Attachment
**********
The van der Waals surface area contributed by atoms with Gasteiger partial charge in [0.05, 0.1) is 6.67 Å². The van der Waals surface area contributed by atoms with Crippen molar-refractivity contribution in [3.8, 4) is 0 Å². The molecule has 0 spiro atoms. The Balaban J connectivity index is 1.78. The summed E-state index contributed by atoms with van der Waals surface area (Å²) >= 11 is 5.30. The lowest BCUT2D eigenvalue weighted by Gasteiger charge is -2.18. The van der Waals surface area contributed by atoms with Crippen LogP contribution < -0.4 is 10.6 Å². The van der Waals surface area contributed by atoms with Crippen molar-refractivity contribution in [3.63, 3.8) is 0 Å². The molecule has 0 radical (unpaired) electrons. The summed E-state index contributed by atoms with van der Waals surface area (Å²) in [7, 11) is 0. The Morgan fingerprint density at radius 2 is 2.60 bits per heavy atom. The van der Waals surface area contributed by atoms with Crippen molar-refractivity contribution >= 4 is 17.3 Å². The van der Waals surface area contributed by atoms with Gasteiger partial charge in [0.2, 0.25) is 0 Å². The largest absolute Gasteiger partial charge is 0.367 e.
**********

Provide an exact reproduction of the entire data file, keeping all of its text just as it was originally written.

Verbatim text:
The van der Waals surface area contributed by atoms with Gasteiger partial charge in [0.05, 0.1) is 6.67 Å². The van der Waals surface area contributed by atoms with Crippen molar-refractivity contribution in [3.8, 4) is 0 Å². The molecule has 0 spiro atoms. The Balaban J connectivity index is 1.78. The summed E-state index contributed by atoms with van der Waals surface area (Å²) >= 11 is 5.30. The lowest BCUT2D eigenvalue weighted by Gasteiger charge is -2.18. The van der Waals surface area contributed by atoms with Crippen LogP contribution < -0.4 is 10.6 Å². The van der Waals surface area contributed by atoms with Crippen molar-refractivity contribution in [3.63, 3.8) is 0 Å². The molecule has 0 radical (unpaired) electrons. The summed E-state index contributed by atoms with van der Waals surface area (Å²) in [7, 11) is 0. The Morgan fingerprint density at radius 2 is 2.60 bits per heavy atom. The van der Waals surface area contributed by atoms with Crippen molar-refractivity contribution >= 4 is 17.3 Å². The van der Waals surface area contributed by atoms with Gasteiger partial charge in [0.2, 0.25) is 0 Å². The largest absolute Gasteiger partial charge is 0.367 e.